PRESERVE SPOTLIGHT / 2021
Preserves on Moriches Bay
Posted April 24.2021
As the weather warms up this Spring take a paddle out in Moriches Bay.
From the water you can see several Trust preserves.
- Gunning Point Preserve – donated in 1988 by Romaine and Phillip Maloney
- Jagger Preserve – donated in 1994 by Henry Jagger
- Swan Island Preserve – donated in 1995 by Swan Island Associates
- Tanner’s Neck Preserve – donated in 1991 by Frank and Joseph Savino
Totaling 34 acres, these four preserves in the Moriches Bay estuary are part of a vast estuary ecosystem that eventually drains in the Atlantic Ocean. The wetland is extremely important for reproducing native flora and fauna. In winter the marsh is habitat for NYS-endangered short eared owl as well as snowy owls. A diverse group of waterfowl also visit the marsh and its waters to feed during the winter migration.
High Point Preserve, Amagansett
Posted March 18.2021
Celebrate the International Day of Forests, Sunday, March 21, 2021, with a walk in North Amagansett. The Trust’s High Point Preserve is part of an assemblage of 600 acres of protected woodlands. The preserve contains a mixture of pitch pine, oak, beech, hickory and maple forest.
Maggie de Cuevas donated the parcel to the Trust in 2003. The nearly 50 acres of hilly terrain provides a fantastic view of Three Mile Harbor. The view is best seen at this time of year before all the foliage grows back in the Spring and Summer.
In addition to recreational value, the preserve is part of the Town of East Hampton’s Water Recharge Overlay District. The land sits above the deepest part of the aquifer, our sole source of drinking water on Long Island.
The forest is also a sanctuary for wildlife including migratory birds, as well as many of New York State’s protected birds who call this preserve home: red-tailed hawk, great horned owl, screech owl, American kestrel, downy woodpecker, American robin and eastern bluebird.
While at the High Point Preserve you can hike part of the Paumanok Path. If you’re looking for even more trees, the preserve adjoins the Trust’s Accabonac and Silver Beech Preserves.
Wolf Preserve, Great Hog Neck Peninsula, Southold
Newly Renovated Trail Loop Improves Accessibility!
February 16, 2021 — Since the fall, our Stewardship Team led by Stewardship Director Matt Swain has been busy working on the first phase of a renovation of the trails at the Trust’s Wolf Preserve in Southold. Located on the Great Hog Neck Peninsula, the Wolf Preserve’s 23 acres of woodlands hosts two trail loops — Eastern and Western — and we have been working on renovations at the preserve to improve access. Acknowledging that people with mobility restrictions have a hard time enjoying the outdoors, the Trust is working to remove some of the access barriers that exist at the Preserve.
In the fall of 2020, we closed the Eastern Trail Loop as work began on new accessibility features: the half mile trail was widened to six feet to accommodate wheelchairs and leveled to maintain an approximate grade of 0-3 %.
In addition, the trail’s surface was hardened using locally crushed stone as the powder coat on top of the trail. As seen in the photo above, fabric was laid throughout the trail to improve the trail’s lifespan by keeping the soil separate from the rock covering. The design of the meandering path you see is not just aesthetically pleasing, but will help prevent washout from storms. These methods will be used again when the Western Trail Loop is renovated.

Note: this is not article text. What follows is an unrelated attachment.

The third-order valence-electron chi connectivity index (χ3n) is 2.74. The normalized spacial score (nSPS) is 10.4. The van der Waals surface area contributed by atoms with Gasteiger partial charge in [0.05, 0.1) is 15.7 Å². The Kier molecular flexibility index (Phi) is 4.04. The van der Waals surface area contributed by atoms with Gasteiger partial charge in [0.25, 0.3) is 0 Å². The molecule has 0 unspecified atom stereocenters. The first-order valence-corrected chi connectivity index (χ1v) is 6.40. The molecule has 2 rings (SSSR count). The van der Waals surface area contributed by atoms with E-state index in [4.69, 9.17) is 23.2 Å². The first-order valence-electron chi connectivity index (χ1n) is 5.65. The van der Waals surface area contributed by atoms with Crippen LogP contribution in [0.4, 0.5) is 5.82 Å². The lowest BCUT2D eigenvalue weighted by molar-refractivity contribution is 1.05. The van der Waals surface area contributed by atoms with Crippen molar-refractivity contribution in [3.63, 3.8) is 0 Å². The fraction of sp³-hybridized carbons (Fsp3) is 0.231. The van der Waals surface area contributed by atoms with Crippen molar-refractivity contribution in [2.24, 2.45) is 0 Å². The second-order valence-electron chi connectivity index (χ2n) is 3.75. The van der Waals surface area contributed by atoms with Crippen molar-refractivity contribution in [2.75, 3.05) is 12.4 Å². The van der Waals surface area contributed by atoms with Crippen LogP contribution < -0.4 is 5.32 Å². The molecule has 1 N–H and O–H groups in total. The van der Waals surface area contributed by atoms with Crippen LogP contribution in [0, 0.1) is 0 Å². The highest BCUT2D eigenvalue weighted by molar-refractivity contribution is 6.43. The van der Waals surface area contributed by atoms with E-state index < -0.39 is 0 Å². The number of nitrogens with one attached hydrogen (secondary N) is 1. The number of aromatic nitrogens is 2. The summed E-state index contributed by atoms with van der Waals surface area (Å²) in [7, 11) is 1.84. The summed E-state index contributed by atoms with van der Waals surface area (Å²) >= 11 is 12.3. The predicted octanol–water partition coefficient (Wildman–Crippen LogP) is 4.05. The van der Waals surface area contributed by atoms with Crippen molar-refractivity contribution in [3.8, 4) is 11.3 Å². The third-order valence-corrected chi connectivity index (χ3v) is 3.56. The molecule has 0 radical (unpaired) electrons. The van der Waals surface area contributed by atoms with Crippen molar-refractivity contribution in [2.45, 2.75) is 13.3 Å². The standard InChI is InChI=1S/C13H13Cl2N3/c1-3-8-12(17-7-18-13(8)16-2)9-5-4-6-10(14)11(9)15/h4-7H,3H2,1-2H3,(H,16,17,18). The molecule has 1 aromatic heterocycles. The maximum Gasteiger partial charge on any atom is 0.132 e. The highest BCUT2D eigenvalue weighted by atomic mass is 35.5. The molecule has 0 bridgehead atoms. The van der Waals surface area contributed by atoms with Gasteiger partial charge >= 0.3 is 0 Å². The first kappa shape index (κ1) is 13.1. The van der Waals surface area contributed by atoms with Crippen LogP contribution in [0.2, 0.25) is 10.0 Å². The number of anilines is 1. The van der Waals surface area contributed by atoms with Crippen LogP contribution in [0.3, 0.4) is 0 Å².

Future phases in the trail project include a boardwalk across wetlands, a bridge to connect the Eastern and Western Trail Loops, and an expanded parking lot. The Trust hopes that by expanding the parking lot to allow for vans and small buses to turn around, local community groups will be able to more easily access the preserve.
The Trust’s newly acquired Harold A. Reese Preserve, immediately adjacent to the Wolf Preserve, expands the conserved area on the Great Hog Neck Peninsula by another 30 acres. In the future, the Trust plans to create a trail across the two preserves with accessibility features. This proposed trail would run from Main Bayview Road to North Bayview Road, showcasing native species and a myriad of important habitats on Long Island.
Help us improve accessibility on our preserves! The Trust is currently fundraising to improve the trail system at the Wolf and Reese Preserves. Visit our website at PeconicLandTrust.org/Give to make your gift today.
Visit our website for more information about the Wolf Preserve. You can also contact Matt Swain, Director of Stewardship or Amanda Abraham, Director of Development.
— from February 16, 2021 / Conservation & Stewardship News
North Menantic Preserve, Shelter Island
North Menantic Preserve
The Peconic Land Trust worked with the New York State Department of Environmental Conservation (NYSDEC), the Town of Shelter Island and landowners, Ned Smyth and Rima Mardoyan-Smyth to conserve this property now known as the North Menantic Preserve.
The preserve will continue to provide significant benefits for the replenishment of Shelter Island’s sole source aquifer. The protected land has the capacity to recharge – the process of replenishing the aquifer’s drinking water supply – 3.5 million gallons of water annually.
The preserve also provides a natural habitat for hiking and bird watching. When you visit, you can enjoy a path around high grass meadows, shrubs, trees and ravine.
Access to the preserve is on North Menantic Road across from Bowditch Road.
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